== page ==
To begin to understand depreciation from an accounting point of view, let’s use the example of a company van. Unless you’re unlucky, very rarely is it in perfect working condition one day, and fit for the scrapyard the next. From day one, your vehicle – like the majority of your business assets (e.g. computers and machinery) – will shed its value over time, and succumb gradually to wear and tear until it eventually outlives its usefulness: this is depreciation.
To grasp how depreciation can actually help your business, it’s important to understand the specific ways in which accountants use the term. It’s not so much concerned with the ‘market value’ of the asset, but rather with spreading the cost of your ownership of that asset – and writing off that cost against your profits over a period of several years.
Why is depreciation important for a small business?
Depreciation involves reducing the stated value of a particular asset on your balance sheet. The term ‘net book value’ refers to the cost of the asset less any calculated depreciation, as stated on your balance sheet. There are several ways of calculating depreciation on an asset, and we’ll come to those shortly.
At this stage, however, you may be wondering why it’s necessary to go through this process. Is it pointless tax admin, or is there a good reason for it? In fact, there are a couple:
- It means small businesses can use their balance sheets to state their financial position more accurately over a longer period. Let’s say you have a piece of machinery that will give you a few years’ useful service before being fit for scrap. If the stated value of that asset were to remain unchanged on your balance sheet from one year to the next, before suddenly being removed altogether, this will give a distorted picture of its value.
- Depreciation can make sense for tax reasons, too. This may not seem obvious at first glance, because when you file your tax return as a sole trader or company, the tax man requires you to add back depreciation expenses. However, a system of capital allowances exists to enable you to claim the cost of some assets against taxable income.
Ways of calculating depreciation: tangible assets
For small businesses especially, depreciation is most relevant in the context of tangible assets (e.g. machinery, vehicles, and office equipment). There are two standard methods of calculation:
Straight line method
This involves depreciating the net book value of the asset at equal amounts and fixed, identical amounts throughout the estimated useful lifespan of the item.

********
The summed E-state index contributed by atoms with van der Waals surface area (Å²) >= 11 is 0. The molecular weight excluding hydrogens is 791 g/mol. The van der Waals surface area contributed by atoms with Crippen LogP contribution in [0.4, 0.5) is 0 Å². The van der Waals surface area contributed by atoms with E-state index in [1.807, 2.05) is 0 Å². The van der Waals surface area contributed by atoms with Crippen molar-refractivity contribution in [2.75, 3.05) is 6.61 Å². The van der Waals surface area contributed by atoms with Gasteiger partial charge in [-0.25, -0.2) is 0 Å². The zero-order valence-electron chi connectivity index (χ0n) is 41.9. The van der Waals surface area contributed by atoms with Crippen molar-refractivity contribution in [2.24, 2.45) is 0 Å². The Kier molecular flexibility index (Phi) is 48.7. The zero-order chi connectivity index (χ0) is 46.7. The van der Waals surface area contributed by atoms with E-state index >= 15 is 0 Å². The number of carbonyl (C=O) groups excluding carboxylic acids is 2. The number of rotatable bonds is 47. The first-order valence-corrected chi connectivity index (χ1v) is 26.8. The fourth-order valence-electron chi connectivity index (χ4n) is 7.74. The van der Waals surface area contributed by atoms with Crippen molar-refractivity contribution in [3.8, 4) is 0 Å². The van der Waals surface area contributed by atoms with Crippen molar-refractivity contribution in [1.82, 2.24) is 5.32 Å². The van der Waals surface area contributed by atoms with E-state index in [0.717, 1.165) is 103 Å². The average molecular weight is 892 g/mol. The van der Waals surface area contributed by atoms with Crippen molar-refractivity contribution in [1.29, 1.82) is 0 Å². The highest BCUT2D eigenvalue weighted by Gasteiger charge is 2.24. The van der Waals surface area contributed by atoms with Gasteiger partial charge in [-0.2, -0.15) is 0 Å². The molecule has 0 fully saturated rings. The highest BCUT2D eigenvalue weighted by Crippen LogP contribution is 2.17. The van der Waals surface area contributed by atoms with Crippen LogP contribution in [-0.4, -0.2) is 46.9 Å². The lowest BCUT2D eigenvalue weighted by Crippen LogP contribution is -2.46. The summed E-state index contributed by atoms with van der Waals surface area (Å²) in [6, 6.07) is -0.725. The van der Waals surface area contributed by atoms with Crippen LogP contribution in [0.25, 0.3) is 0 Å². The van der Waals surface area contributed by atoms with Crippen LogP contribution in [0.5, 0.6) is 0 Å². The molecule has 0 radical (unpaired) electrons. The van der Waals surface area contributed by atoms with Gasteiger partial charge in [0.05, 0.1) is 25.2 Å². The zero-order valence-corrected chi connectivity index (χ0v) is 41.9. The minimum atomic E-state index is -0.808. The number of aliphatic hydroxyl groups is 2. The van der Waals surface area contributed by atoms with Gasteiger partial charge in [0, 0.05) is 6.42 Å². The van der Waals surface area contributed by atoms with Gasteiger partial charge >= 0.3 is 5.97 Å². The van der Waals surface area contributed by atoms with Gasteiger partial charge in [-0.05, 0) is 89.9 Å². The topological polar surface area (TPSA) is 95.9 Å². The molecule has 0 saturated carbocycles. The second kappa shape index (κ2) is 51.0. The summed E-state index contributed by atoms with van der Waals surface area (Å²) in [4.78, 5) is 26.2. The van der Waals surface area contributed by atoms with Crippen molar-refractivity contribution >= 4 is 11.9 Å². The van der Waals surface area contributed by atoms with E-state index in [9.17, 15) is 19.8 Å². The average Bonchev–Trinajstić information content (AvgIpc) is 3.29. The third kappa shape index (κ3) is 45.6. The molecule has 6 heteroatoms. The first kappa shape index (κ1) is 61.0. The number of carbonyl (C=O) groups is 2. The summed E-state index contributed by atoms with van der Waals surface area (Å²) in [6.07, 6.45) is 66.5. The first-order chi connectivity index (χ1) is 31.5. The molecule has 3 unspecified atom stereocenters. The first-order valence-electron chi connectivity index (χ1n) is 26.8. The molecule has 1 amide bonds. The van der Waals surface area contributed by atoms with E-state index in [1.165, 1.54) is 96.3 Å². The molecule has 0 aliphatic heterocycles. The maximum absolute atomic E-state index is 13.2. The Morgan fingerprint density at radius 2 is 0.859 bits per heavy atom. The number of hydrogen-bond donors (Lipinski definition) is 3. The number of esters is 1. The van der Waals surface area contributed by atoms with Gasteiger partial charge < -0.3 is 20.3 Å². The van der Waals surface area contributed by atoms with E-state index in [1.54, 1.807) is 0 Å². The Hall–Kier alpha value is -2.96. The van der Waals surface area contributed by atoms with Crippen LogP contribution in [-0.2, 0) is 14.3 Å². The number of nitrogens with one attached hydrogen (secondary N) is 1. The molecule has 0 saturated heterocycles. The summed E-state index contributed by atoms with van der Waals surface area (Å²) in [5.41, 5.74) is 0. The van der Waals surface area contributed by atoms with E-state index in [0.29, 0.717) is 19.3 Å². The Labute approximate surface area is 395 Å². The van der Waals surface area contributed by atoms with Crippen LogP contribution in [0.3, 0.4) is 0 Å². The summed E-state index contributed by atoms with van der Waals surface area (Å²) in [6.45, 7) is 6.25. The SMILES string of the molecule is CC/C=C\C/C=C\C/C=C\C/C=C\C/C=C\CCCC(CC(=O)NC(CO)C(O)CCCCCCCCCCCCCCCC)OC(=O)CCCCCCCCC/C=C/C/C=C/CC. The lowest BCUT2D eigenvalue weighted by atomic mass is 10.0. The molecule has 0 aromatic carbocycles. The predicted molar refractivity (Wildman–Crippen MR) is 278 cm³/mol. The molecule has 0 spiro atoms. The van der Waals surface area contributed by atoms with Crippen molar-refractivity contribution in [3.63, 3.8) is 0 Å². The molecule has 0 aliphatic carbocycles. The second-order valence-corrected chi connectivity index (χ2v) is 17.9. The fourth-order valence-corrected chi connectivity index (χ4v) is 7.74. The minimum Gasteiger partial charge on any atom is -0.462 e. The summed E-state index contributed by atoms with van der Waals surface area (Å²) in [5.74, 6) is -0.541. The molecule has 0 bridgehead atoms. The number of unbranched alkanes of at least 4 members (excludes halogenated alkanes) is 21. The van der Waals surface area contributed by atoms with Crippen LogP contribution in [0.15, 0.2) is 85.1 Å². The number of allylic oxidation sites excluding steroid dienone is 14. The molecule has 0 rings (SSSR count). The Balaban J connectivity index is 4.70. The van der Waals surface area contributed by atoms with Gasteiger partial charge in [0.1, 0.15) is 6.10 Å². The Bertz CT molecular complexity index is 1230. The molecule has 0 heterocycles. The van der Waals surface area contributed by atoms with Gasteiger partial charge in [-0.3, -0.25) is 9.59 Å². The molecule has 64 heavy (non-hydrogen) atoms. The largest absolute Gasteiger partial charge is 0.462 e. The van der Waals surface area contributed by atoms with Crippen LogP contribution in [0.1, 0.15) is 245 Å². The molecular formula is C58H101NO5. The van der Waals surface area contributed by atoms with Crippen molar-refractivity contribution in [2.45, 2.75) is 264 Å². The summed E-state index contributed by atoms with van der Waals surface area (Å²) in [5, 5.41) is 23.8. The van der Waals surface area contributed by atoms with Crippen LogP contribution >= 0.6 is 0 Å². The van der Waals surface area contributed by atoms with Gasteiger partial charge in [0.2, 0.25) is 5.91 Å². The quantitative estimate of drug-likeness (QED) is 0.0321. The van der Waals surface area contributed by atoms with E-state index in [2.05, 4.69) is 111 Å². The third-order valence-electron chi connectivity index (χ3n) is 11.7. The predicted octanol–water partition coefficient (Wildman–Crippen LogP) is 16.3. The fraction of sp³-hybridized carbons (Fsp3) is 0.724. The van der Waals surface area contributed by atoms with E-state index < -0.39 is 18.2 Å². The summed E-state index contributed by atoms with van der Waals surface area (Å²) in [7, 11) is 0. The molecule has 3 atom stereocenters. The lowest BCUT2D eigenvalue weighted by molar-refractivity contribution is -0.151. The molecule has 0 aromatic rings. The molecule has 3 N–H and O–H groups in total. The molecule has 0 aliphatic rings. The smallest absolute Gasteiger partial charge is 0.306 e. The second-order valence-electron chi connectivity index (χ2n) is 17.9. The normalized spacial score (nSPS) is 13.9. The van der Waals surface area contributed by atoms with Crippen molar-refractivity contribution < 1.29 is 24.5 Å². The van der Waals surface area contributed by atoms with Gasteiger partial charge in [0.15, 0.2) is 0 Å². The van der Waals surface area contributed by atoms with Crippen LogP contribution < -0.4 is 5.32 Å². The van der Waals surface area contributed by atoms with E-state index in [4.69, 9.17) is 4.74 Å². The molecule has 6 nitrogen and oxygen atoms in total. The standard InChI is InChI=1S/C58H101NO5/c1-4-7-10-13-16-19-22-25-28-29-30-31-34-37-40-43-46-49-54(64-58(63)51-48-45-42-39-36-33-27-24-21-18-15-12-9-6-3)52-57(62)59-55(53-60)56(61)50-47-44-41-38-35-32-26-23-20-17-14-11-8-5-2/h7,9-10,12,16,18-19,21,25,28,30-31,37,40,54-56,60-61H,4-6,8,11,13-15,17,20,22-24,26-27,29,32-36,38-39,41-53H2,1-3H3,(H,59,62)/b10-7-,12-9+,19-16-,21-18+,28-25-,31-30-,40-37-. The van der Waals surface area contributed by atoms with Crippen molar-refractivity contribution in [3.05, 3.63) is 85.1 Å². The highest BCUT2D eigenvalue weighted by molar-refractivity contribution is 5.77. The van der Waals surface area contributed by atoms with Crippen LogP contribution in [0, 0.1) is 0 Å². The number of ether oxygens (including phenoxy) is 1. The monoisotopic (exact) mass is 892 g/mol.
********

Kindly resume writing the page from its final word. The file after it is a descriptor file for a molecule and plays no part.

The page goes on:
Here’s an example:
- You buy a piece of video production equipment at a cost of £5,500. It is expected to have a useful lifespan within your business of 5 years.
- You also estimate its scrap value (‘salvage value’) at the end of its working life. Here, we’ve assumed it is £500.
- You enter the item in your list of assets on the balance sheet.
- We’ll assume that you generate a profit and loss account (P&L) each month for record keeping and planning purposes. Remember that depreciation is logged as an expense and will, therefore, need to be entered on your P&L account. You are depreciating the asset over its 5-year useful lifespan in equal, fixed amounts (£1,000 per year). Each month, you will, therefore, reduce the net book value of the asset on your balance sheet by £83.33 and simultaneously record this amount an expense on your P&L account. By the fifth anniversary of the purchase, the net book value will be reduced to zero.
The straight line method is appropriate where you know the likely shelf life of the item in question. Tech is a good example. A wedding photographer, for instance, may estimate the need to replace essential kit at regular intervals of every few years. This is just to keep up with what your competitors are offering. The same is true when wear and tear can be forecasted: a landscaper can predict from experience that certain tools will need to be replaced after three years, for example.
Reducing balance depreciation
For some assets, you know that the bulk of their value will be lost in the first few years, but you cannot predict the useful lifespan of the item with any certainty – a company van being an example. Here, the reducing balance method is likely to be useful:
- You buy a Transit van for £11,000.
- The van is expected to give you service of at least 5 years, and you estimate a salvage value of £1,000.
- You apply a depreciation rate of 25% to each year’s balance. For the first year, £2,500 is depreciated to leave a balance of £7,500. In year 2, that’s reduced by £1875 to £5625. In year 3, it’s reduced by £1406.25 to £4218.75, and so on.
This method is particularly useful should you have to take out repair work, as the reducing balance method causes you to make smaller and smaller charges to your P&L account every year over the asset’s life. This is not the case with the straight-line method, in which you pay the same amount every year. Therefore a considerable sum may be taken out should the van need repair when it’s nearing the end of its lifespan. Using the reducing balance method, however, will mean a smaller sum will have to be taken out. This is because you will be paying less at this point in time.
Intangible assets and amortisation
Non-physical assets, such as goodwill and intellectual property, need to be depreciated in those cases where they have limited useful economic lives. Examples include expiry of patents or legal rights to trade exclusively in a specific geographical area. The process of depreciation here is referred to as amortisation, and it usually involves a straight line method of depreciation. Certain specialist accounting standards apply here – making it an area that’s best referred to an accountant.
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